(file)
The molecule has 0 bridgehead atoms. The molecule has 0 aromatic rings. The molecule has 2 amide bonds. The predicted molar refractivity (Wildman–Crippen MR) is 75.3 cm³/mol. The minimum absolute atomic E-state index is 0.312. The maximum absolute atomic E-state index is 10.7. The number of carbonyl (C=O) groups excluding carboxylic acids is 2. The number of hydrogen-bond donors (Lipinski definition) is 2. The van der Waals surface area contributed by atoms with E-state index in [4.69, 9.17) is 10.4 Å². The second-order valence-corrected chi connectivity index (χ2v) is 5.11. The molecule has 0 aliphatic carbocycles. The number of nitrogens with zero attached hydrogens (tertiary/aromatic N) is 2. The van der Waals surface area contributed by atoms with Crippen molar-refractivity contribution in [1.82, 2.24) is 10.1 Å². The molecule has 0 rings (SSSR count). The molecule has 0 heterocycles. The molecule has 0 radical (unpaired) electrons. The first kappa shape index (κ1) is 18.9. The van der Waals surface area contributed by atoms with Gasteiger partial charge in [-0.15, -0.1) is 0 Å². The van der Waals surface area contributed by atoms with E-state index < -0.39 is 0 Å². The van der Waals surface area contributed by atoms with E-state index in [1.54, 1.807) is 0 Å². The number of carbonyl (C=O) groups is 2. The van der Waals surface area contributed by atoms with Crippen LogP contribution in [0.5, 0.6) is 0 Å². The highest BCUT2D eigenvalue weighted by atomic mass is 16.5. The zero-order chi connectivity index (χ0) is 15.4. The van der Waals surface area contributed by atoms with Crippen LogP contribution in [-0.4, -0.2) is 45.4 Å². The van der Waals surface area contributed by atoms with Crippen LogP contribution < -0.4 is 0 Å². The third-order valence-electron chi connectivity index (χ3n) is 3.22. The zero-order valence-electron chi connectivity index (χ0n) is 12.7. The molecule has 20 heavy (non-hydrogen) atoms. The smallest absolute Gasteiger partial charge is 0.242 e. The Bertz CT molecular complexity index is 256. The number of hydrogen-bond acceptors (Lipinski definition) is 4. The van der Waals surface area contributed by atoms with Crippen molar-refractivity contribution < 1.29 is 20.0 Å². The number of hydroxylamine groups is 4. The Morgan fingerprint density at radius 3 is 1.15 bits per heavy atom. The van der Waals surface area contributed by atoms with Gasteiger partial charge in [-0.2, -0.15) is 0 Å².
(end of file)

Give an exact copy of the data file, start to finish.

The molecule has 0 bridgehead atoms. The molecule has 0 aromatic rings. The molecule has 2 amide bonds. The predicted molar refractivity (Wildman–Crippen MR) is 75.3 cm³/mol. The minimum absolute atomic E-state index is 0.312. The maximum absolute atomic E-state index is 10.7. The number of carbonyl (C=O) groups excluding carboxylic acids is 2. The number of hydrogen-bond donors (Lipinski definition) is 2. The van der Waals surface area contributed by atoms with E-state index in [4.69, 9.17) is 10.4 Å². The second-order valence-corrected chi connectivity index (χ2v) is 5.11. The molecule has 0 aliphatic carbocycles. The number of nitrogens with zero attached hydrogens (tertiary/aromatic N) is 2. The van der Waals surface area contributed by atoms with Crippen molar-refractivity contribution in [1.82, 2.24) is 10.1 Å². The molecule has 0 rings (SSSR count). The molecule has 0 heterocycles. The molecule has 0 radical (unpaired) electrons. The first kappa shape index (κ1) is 18.9. The van der Waals surface area contributed by atoms with Gasteiger partial charge in [-0.15, -0.1) is 0 Å². The van der Waals surface area contributed by atoms with E-state index < -0.39 is 0 Å². The van der Waals surface area contributed by atoms with E-state index in [1.54, 1.807) is 0 Å². The number of carbonyl (C=O) groups is 2. The van der Waals surface area contributed by atoms with Crippen LogP contribution in [0.5, 0.6) is 0 Å². The highest BCUT2D eigenvalue weighted by atomic mass is 16.5. The zero-order chi connectivity index (χ0) is 15.4. The van der Waals surface area contributed by atoms with Crippen LogP contribution in [-0.4, -0.2) is 45.4 Å². The van der Waals surface area contributed by atoms with Crippen LogP contribution < -0.4 is 0 Å². The third-order valence-electron chi connectivity index (χ3n) is 3.22. The zero-order valence-electron chi connectivity index (χ0n) is 12.7. The molecule has 20 heavy (non-hydrogen) atoms. The smallest absolute Gasteiger partial charge is 0.242 e. The Bertz CT molecular complexity index is 256. The number of hydrogen-bond acceptors (Lipinski definition) is 4. The van der Waals surface area contributed by atoms with Crippen molar-refractivity contribution < 1.29 is 20.0 Å². The number of hydroxylamine groups is 4. The Morgan fingerprint density at radius 3 is 1.15 bits per heavy atom. The van der Waals surface area contributed by atoms with Gasteiger partial charge in [-0.2, -0.15) is 0 Å².